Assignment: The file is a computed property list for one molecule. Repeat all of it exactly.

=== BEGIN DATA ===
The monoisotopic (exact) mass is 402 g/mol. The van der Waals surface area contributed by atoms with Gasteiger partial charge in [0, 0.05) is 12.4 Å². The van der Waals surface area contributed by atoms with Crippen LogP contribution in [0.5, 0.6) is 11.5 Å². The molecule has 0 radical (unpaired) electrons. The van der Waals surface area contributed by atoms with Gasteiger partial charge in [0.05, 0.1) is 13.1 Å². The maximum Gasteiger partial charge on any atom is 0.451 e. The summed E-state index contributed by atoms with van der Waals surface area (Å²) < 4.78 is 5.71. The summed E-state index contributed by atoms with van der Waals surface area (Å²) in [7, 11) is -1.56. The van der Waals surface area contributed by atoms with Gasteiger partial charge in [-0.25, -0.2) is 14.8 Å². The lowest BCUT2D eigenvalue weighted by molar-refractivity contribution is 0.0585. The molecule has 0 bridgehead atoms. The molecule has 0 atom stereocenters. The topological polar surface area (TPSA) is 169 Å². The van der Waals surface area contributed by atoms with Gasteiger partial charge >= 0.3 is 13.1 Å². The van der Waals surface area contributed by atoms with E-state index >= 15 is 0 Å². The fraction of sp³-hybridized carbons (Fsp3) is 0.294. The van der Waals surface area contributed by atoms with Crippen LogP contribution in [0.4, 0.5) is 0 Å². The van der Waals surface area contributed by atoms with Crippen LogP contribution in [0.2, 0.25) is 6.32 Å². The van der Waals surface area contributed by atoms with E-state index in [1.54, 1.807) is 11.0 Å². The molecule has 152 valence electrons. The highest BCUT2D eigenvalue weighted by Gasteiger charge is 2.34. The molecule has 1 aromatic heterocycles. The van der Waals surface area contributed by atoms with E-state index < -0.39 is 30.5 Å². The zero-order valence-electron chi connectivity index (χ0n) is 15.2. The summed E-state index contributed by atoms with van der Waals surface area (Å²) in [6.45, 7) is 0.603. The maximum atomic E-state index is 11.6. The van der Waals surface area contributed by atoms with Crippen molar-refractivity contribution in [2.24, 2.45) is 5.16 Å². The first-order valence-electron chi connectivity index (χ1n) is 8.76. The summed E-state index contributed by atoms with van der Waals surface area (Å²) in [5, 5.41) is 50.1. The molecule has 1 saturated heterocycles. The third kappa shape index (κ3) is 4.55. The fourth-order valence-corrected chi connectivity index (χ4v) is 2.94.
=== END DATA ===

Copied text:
The monoisotopic (exact) mass is 402 g/mol. The van der Waals surface area contributed by atoms with Gasteiger partial charge in [0, 0.05) is 12.4 Å². The van der Waals surface area contributed by atoms with Crippen LogP contribution in [0.5, 0.6) is 11.5 Å². The molecule has 0 radical (unpaired) electrons. The van der Waals surface area contributed by atoms with Gasteiger partial charge in [0.05, 0.1) is 13.1 Å². The maximum Gasteiger partial charge on any atom is 0.451 e. The summed E-state index contributed by atoms with van der Waals surface area (Å²) < 4.78 is 5.71. The summed E-state index contributed by atoms with van der Waals surface area (Å²) in [7, 11) is -1.56. The van der Waals surface area contributed by atoms with Gasteiger partial charge in [-0.25, -0.2) is 14.8 Å². The lowest BCUT2D eigenvalue weighted by molar-refractivity contribution is 0.0585. The molecule has 0 bridgehead atoms. The molecule has 0 atom stereocenters. The topological polar surface area (TPSA) is 169 Å². The van der Waals surface area contributed by atoms with Gasteiger partial charge >= 0.3 is 13.1 Å². The van der Waals surface area contributed by atoms with E-state index >= 15 is 0 Å². The fraction of sp³-hybridized carbons (Fsp3) is 0.294. The van der Waals surface area contributed by atoms with Crippen LogP contribution in [0.4, 0.5) is 0 Å². The van der Waals surface area contributed by atoms with Crippen LogP contribution in [0.2, 0.25) is 6.32 Å². The van der Waals surface area contributed by atoms with E-state index in [1.54, 1.807) is 11.0 Å². The molecule has 152 valence electrons. The highest BCUT2D eigenvalue weighted by Gasteiger charge is 2.34. The molecule has 1 aromatic heterocycles. The van der Waals surface area contributed by atoms with E-state index < -0.39 is 30.5 Å². The zero-order valence-electron chi connectivity index (χ0n) is 15.2. The summed E-state index contributed by atoms with van der Waals surface area (Å²) in [6.45, 7) is 0.603. The maximum atomic E-state index is 11.6. The van der Waals surface area contributed by atoms with Crippen molar-refractivity contribution in [2.24, 2.45) is 5.16 Å². The first-order valence-electron chi connectivity index (χ1n) is 8.76. The summed E-state index contributed by atoms with van der Waals surface area (Å²) in [5, 5.41) is 50.1. The molecule has 1 saturated heterocycles. The third kappa shape index (κ3) is 4.55. The fourth-order valence-corrected chi connectivity index (χ4v) is 2.94.